NASA’s Parker Solar Probe Sends First Images To Earth

Posted: Sep 21 2018, 2:42pm CDT | by , Updated: Sep 22 2018, 12:57pm CDT, in News | Latest Science News

 
NASA’s Parker Solar Probe Sends First Images to Earth
Credit: NASA/Naval Research Laboratory/Parker Solar Probe

Parker Probe will travel closer to the Sun than any spacecraft before and explore its outer surface.

Just over a month after launch, NASA’s Parker Solar Probe has returned first data from each of its four instruments. The data include information on sun's electric and magnetic fields, particles from the sun and the solar wind as well as the images of the environment around the spacecraft. These early observations, however, do not represent actual key observations from the solar probe. They are part of the process used by researchers to confirm the spacecraft's instruments are functioning properly and that the first-ever mission headed to sun is alive itself.

“All instruments returned data that not only serves for calibration, but also captures glimpses of what we expect them to measure near the Sun to solve the mysteries of the solar atmosphere, the corona.” Nour Raouafi, Parker Solar Probe project scientist at the Johns Hopkins University Applied Physics Lab, said.

This particular image released by NASA is the first-light data from Parker Solar Probe's WISPR (Wide-field Imager for Solar Probe) instrument suite. As the Parker Solar Probe gets close to the Sun, WISPR will be capturing images with clarity like never before.

NASAs’ historic Parker Solar Probe lifted off on August 12. It is the first mission that will fly directly into our sun’s atmosphere and reach closer to the sun than any other spacecraft in history. The spacecraft will be placed about 4 million miles from sun’s surface and explore sun's outer atmosphere in detail. The main objective of the mission is to collect data about the inner workings of the solar corona and to determine how energy and heat move through the corona and what accelerates the solar wind and high-energy particles.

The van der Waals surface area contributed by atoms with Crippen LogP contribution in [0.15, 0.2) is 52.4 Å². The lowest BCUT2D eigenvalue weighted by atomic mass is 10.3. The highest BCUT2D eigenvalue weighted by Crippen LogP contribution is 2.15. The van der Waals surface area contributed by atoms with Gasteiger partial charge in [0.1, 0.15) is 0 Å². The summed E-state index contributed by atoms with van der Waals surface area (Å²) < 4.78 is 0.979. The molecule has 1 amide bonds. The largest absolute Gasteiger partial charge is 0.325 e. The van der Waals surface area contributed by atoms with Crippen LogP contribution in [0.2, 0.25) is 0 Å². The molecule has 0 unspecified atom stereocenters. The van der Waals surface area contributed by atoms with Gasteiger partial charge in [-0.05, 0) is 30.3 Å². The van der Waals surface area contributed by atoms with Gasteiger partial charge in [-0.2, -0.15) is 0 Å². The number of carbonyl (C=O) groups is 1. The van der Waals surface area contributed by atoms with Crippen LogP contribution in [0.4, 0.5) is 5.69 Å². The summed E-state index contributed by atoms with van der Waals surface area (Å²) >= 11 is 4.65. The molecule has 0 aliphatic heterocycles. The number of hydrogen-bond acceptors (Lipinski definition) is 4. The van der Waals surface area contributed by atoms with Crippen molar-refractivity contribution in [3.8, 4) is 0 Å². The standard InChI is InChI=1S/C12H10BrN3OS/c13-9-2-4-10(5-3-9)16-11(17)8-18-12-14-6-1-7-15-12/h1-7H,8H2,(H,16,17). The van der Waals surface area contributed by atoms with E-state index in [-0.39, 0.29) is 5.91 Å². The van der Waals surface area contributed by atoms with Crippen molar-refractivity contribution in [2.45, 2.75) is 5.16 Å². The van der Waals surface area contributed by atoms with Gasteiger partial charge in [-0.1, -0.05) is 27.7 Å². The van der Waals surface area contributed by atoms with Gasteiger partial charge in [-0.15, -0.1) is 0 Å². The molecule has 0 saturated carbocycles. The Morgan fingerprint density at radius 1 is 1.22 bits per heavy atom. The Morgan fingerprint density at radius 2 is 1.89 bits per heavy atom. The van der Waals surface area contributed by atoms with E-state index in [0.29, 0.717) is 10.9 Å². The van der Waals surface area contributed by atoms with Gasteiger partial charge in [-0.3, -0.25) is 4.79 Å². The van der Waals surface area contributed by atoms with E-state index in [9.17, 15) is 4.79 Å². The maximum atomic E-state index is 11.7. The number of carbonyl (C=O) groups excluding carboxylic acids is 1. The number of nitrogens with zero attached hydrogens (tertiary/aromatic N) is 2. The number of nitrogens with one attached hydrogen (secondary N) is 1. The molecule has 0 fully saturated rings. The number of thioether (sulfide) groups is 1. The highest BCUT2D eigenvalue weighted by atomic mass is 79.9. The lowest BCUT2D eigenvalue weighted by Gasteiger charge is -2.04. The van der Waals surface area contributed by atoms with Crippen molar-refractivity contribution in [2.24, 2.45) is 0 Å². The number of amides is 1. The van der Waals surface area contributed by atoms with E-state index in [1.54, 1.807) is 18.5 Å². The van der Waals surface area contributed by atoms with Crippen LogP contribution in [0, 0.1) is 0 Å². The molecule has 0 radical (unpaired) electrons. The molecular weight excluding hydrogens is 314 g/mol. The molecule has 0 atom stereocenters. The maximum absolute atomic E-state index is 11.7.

To meet those objectives, Parker Solar Probe is carrying four instrument suites. The spacecraft and its instruments will be protected from solar heat by a cutting edge carbon-composite shield. During its iconic journey, the spacecraft will travel through the sun's atmosphere with temperatures of several million degrees, facing scorching heat and radiation. Parker probe head shield will withstand these extreme conditions and temperature fluctuations for the mission.

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<a href="/latest_stories/all/all/47" rel="author">Hira Bashir</a>
The latest discoveries in science are the passion of Hira Bashir (). With years of experience, she is able to spot the most interesting new achievements of scientists around the world and cover them in easy to understand reporting.

 

 

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